I started a very basic form of curriculum in my first few years, but it wasn’t helping as much as I had hoped. Then, I took a music-curriculum course. It was lead by Arvida Steen and Jay Broeker, Orff-Schulwerk legends.
They helped us to start out with just a basic list of things to accomplish for each grade level. These would be your top melody and rhythm goals for each grade level. For example; First grade would need to learn steady beat, rhythm, basic rhythm notes, So and Mi, and La. Very basic. Then, working with resources like “Exploring Orff” by Arvida Steen, I developed a road map for these yearly goals. I mapped out what should occur first, second third, etc. I planned for doing steady beat and singing voice excersises for the first couple months, then starting to sing and identify So and Mi. Then after Christmas we would add La to the mix. Same with rhythm notes. This gave me a slightly more in depth outline.
From here I could plan out each week what I wanted to do. I looked at different lessons and activities and saw how many days I would use each one and planned accordingly. Then I was able to add in the “extra” stuff where I had room and where it fit with what I was already covering.
Loving to organize, naturally I make list and spreadsheets for everything. One of the best things that has helped me is a year-long planning. I had to begin with an idea of what goals to accomplish within a year, that’s where the curriculum goals came into place. Using those ideas I was able to create a template to use for my planning purposes.
These are the main concepts I am covering within the lesson. This is where I put those “big goals” I have for my students. These are basically the same for awhile within the plans, until I start teaching a new concept.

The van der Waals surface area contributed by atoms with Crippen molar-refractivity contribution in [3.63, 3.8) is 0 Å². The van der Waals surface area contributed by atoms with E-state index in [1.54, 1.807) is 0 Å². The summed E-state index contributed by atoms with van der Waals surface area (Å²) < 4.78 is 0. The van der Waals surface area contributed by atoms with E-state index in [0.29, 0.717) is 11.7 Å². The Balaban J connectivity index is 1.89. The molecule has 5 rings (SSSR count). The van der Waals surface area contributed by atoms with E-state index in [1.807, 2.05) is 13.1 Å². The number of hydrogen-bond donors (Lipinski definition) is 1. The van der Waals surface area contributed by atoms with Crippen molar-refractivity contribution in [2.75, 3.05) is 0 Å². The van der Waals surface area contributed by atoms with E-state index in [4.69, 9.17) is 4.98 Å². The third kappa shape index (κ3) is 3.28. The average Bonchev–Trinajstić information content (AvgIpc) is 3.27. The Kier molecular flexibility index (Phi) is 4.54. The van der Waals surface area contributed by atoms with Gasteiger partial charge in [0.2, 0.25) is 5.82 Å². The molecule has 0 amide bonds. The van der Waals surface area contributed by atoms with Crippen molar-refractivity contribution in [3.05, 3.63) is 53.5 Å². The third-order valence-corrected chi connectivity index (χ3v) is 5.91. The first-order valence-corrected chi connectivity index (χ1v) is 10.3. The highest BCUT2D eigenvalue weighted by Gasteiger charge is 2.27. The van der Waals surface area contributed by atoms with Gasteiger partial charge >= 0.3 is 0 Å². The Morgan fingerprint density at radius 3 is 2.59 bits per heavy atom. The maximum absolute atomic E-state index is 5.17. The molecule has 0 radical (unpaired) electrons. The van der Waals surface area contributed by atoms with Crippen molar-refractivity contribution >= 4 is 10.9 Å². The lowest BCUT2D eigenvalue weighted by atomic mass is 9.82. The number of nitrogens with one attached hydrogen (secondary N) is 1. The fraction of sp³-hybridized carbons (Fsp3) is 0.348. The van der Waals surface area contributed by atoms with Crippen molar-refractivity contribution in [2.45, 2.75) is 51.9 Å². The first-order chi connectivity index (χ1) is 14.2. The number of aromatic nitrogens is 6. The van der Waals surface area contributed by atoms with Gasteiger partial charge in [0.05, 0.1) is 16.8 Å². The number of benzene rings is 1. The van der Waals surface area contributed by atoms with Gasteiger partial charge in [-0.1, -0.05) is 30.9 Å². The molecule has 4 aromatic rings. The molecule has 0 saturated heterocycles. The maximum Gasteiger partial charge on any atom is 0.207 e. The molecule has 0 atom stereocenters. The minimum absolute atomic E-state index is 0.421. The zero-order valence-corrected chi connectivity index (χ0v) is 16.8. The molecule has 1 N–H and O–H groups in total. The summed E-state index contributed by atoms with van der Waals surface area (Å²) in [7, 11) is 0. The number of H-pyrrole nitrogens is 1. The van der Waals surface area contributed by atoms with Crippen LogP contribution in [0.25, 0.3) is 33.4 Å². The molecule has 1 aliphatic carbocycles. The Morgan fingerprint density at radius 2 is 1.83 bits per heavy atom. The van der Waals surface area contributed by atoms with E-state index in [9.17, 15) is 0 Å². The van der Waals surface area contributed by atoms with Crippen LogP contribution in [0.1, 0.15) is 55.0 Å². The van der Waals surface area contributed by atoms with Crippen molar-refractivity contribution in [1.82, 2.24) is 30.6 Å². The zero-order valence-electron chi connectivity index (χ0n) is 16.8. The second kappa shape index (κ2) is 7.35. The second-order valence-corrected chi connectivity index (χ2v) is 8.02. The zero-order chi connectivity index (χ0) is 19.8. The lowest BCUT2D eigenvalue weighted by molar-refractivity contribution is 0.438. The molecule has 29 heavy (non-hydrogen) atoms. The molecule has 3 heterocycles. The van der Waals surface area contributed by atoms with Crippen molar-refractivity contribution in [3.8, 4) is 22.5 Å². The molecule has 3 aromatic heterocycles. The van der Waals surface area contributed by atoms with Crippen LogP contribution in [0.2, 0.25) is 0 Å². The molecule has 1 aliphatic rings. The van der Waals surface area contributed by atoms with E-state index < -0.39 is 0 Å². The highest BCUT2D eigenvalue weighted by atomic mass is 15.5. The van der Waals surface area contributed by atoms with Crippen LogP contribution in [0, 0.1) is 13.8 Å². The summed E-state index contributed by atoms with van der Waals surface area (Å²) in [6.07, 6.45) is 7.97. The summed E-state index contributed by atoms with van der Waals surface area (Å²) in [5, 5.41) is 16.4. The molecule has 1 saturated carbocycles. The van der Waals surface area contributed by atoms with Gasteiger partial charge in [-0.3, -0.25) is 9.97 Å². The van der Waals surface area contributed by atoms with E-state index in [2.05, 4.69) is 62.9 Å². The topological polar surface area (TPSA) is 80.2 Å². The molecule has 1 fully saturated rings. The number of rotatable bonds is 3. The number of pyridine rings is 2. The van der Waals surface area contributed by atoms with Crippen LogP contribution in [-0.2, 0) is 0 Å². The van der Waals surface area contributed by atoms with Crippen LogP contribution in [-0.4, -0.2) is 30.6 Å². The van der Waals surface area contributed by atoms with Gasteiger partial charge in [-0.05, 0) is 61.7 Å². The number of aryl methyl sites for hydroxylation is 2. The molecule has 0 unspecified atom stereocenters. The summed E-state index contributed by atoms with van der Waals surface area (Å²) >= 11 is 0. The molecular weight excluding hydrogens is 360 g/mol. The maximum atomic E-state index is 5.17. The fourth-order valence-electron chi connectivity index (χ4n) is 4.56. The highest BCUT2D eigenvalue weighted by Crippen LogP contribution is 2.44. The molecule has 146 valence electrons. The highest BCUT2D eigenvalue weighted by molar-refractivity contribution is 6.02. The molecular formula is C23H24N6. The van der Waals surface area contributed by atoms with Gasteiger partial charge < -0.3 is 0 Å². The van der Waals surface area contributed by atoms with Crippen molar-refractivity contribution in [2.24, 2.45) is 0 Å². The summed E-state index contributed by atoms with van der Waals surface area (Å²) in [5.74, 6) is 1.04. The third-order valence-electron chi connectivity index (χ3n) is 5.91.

Here I put what props, manipualtives, instruments, and curriculum books I may need for a lesson. I especially love putting which books I need, because I tend to forget where I found a song or activity. If I got a lesson idea from a workshop or conference I would also list it there (i.e. AOSA16, GCC17).
This is “my version” of what I see when I plan lessons. I just write the title of a song or activity. Then if I need a refresher, I can refer to the book, workshop, or my own notes on how the actual lesson goes. There are 4 categories that I plan with: Melody, Rhythm, Movement, Other. I try and incoporate at least one melody, one rhythm, and one movement concept activity into each lesson. Each of these activity lengths depends on the lesson. We could be finishing a concept and just reviewing it, or just starting to explore it. These would have those activities being a short beginning or ending activity. The main concept we would work on would happen in the middle of the lesson and cover the most amount of time during the class period.
Assess & Standards:
Here I list what song I will be using to assess the students, and what I want to assess them on. The standards are the Ohio standards, just listed by their number and category. I have a large list of all the standards that I can refer to, or my admin if they want.
This was just a starting point for me to see what I could do with each grade level. I never stick right to what I have planned. We all know that things happen and you get off course. That is one of the beautiful things about the Schulwerk, getting creative with your students and seeing where the music takes you. As a learner myself, I also add things to my lessons each year that I see or hear other teachers doing. Attending my chapter’s workshops always give me new ideas to try out.
To help with planning for the year, and to keep track of things that work and didn’t work, I have a “master list” of all the songs and activities I do each year in a certain grade level.
I have the song title, as well as what concept areas can be covered with that song. I don’t have it in any order really, just the order to which I entered the songs into the list. On the left side I mark when I have done a certain song/activity with that grade level. If I didn’t like the activity, I push it to the bottom and give myself some notes about what didn’t work. I also add to this list throughout the year, after seeing workshops, instagram posts, or TPT ideas. This list is something that is a pie in the sky kind of list. I never get through everything with every grade level. I try my best, but as you know, there are never enough hours or days!